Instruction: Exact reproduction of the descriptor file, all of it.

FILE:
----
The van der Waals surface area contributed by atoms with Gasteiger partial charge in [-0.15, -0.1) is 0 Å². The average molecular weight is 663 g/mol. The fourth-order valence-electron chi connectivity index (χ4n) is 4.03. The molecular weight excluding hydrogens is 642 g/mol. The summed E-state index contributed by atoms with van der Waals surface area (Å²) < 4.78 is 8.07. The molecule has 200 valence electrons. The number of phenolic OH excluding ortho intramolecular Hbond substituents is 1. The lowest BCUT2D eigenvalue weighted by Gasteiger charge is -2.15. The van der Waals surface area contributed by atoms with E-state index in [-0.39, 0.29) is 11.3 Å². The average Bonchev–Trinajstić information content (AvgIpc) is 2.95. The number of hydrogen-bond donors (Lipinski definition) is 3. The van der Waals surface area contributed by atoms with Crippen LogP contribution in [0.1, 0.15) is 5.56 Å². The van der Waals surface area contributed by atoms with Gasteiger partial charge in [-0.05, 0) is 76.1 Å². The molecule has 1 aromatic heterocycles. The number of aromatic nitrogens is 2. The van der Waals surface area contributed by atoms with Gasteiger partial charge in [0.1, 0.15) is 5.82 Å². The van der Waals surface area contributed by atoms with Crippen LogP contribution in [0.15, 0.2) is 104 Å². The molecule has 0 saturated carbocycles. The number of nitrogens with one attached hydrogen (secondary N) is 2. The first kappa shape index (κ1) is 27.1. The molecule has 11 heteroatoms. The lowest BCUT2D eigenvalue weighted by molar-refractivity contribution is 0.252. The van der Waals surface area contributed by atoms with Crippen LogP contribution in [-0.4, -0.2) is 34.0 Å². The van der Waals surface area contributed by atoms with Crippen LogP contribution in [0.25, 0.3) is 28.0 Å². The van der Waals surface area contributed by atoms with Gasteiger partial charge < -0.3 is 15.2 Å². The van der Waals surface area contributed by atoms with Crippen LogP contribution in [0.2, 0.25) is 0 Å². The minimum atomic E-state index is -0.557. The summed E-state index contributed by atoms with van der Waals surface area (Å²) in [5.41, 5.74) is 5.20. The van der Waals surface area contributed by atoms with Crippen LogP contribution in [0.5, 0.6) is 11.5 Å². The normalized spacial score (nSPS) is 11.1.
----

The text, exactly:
The van der Waals surface area contributed by atoms with Gasteiger partial charge in [-0.15, -0.1) is 0 Å². The average molecular weight is 663 g/mol. The fourth-order valence-electron chi connectivity index (χ4n) is 4.03. The molecular weight excluding hydrogens is 642 g/mol. The summed E-state index contributed by atoms with van der Waals surface area (Å²) < 4.78 is 8.07. The molecule has 200 valence electrons. The number of phenolic OH excluding ortho intramolecular Hbond substituents is 1. The lowest BCUT2D eigenvalue weighted by Gasteiger charge is -2.15. The van der Waals surface area contributed by atoms with E-state index in [-0.39, 0.29) is 11.3 Å². The average Bonchev–Trinajstić information content (AvgIpc) is 2.95. The number of hydrogen-bond donors (Lipinski definition) is 3. The van der Waals surface area contributed by atoms with Crippen LogP contribution in [0.1, 0.15) is 5.56 Å². The van der Waals surface area contributed by atoms with Gasteiger partial charge in [-0.05, 0) is 76.1 Å². The molecule has 1 aromatic heterocycles. The number of aromatic nitrogens is 2. The van der Waals surface area contributed by atoms with Gasteiger partial charge in [0.1, 0.15) is 5.82 Å². The van der Waals surface area contributed by atoms with Crippen LogP contribution in [0.15, 0.2) is 104 Å². The molecule has 0 saturated carbocycles. The number of nitrogens with one attached hydrogen (secondary N) is 2. The first kappa shape index (κ1) is 27.1. The molecule has 11 heteroatoms. The lowest BCUT2D eigenvalue weighted by molar-refractivity contribution is 0.252. The van der Waals surface area contributed by atoms with Crippen LogP contribution in [-0.4, -0.2) is 34.0 Å². The van der Waals surface area contributed by atoms with Crippen LogP contribution in [0.25, 0.3) is 28.0 Å². The van der Waals surface area contributed by atoms with Gasteiger partial charge < -0.3 is 15.2 Å². The van der Waals surface area contributed by atoms with Crippen LogP contribution in [0.2, 0.25) is 0 Å². The minimum atomic E-state index is -0.557. The summed E-state index contributed by atoms with van der Waals surface area (Å²) in [5.41, 5.74) is 5.20. The van der Waals surface area contributed by atoms with Crippen LogP contribution in [0.5, 0.6) is 11.5 Å². The normalized spacial score (nSPS) is 11.1.